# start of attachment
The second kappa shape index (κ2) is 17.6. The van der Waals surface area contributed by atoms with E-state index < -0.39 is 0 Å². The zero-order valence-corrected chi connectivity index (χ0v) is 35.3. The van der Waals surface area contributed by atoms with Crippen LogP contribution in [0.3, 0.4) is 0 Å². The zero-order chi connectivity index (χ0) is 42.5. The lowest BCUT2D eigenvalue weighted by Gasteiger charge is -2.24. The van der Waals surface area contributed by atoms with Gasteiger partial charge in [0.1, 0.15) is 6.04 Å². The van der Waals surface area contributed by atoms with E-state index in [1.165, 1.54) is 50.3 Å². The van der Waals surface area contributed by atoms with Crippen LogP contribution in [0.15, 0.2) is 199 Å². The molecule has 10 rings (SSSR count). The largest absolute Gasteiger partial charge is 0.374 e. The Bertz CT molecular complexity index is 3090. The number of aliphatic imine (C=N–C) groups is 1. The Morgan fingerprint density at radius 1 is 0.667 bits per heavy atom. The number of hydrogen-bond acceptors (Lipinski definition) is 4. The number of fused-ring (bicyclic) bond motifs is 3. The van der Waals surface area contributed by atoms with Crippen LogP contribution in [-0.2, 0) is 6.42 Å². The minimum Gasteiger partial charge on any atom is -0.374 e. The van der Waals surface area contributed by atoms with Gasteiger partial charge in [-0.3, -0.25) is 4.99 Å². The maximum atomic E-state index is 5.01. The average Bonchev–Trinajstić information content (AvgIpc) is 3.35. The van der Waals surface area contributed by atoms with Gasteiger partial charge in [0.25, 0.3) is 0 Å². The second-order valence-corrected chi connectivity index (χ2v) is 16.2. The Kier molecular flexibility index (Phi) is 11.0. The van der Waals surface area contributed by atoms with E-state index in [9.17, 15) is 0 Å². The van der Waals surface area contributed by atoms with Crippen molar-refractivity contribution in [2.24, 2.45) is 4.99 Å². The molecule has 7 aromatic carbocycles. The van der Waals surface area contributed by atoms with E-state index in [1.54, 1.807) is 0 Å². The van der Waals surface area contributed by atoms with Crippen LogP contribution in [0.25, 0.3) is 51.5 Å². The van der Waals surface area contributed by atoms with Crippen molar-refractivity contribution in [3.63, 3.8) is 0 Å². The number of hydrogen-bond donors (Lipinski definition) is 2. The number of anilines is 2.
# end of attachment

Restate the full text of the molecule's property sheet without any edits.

The second kappa shape index (κ2) is 17.6. The van der Waals surface area contributed by atoms with E-state index < -0.39 is 0 Å². The zero-order valence-corrected chi connectivity index (χ0v) is 35.3. The van der Waals surface area contributed by atoms with Crippen LogP contribution in [0.3, 0.4) is 0 Å². The zero-order chi connectivity index (χ0) is 42.5. The lowest BCUT2D eigenvalue weighted by Gasteiger charge is -2.24. The van der Waals surface area contributed by atoms with Gasteiger partial charge in [0.1, 0.15) is 6.04 Å². The van der Waals surface area contributed by atoms with E-state index in [1.165, 1.54) is 50.3 Å². The van der Waals surface area contributed by atoms with Crippen LogP contribution in [0.15, 0.2) is 199 Å². The molecule has 10 rings (SSSR count). The largest absolute Gasteiger partial charge is 0.374 e. The Bertz CT molecular complexity index is 3090. The number of aliphatic imine (C=N–C) groups is 1. The Morgan fingerprint density at radius 1 is 0.667 bits per heavy atom. The number of hydrogen-bond acceptors (Lipinski definition) is 4. The number of fused-ring (bicyclic) bond motifs is 3. The van der Waals surface area contributed by atoms with Crippen LogP contribution in [-0.2, 0) is 6.42 Å². The minimum Gasteiger partial charge on any atom is -0.374 e. The van der Waals surface area contributed by atoms with Gasteiger partial charge in [-0.3, -0.25) is 4.99 Å². The maximum atomic E-state index is 5.01. The average Bonchev–Trinajstić information content (AvgIpc) is 3.35. The van der Waals surface area contributed by atoms with Gasteiger partial charge in [0.25, 0.3) is 0 Å². The second-order valence-corrected chi connectivity index (χ2v) is 16.2. The Kier molecular flexibility index (Phi) is 11.0. The van der Waals surface area contributed by atoms with E-state index in [9.17, 15) is 0 Å². The van der Waals surface area contributed by atoms with Crippen molar-refractivity contribution in [2.24, 2.45) is 4.99 Å². The molecule has 7 aromatic carbocycles. The van der Waals surface area contributed by atoms with E-state index in [1.54, 1.807) is 0 Å². The van der Waals surface area contributed by atoms with Crippen LogP contribution in [0.25, 0.3) is 51.5 Å². The van der Waals surface area contributed by atoms with Crippen molar-refractivity contribution in [3.63, 3.8) is 0 Å². The number of hydrogen-bond donors (Lipinski definition) is 2. The number of anilines is 2.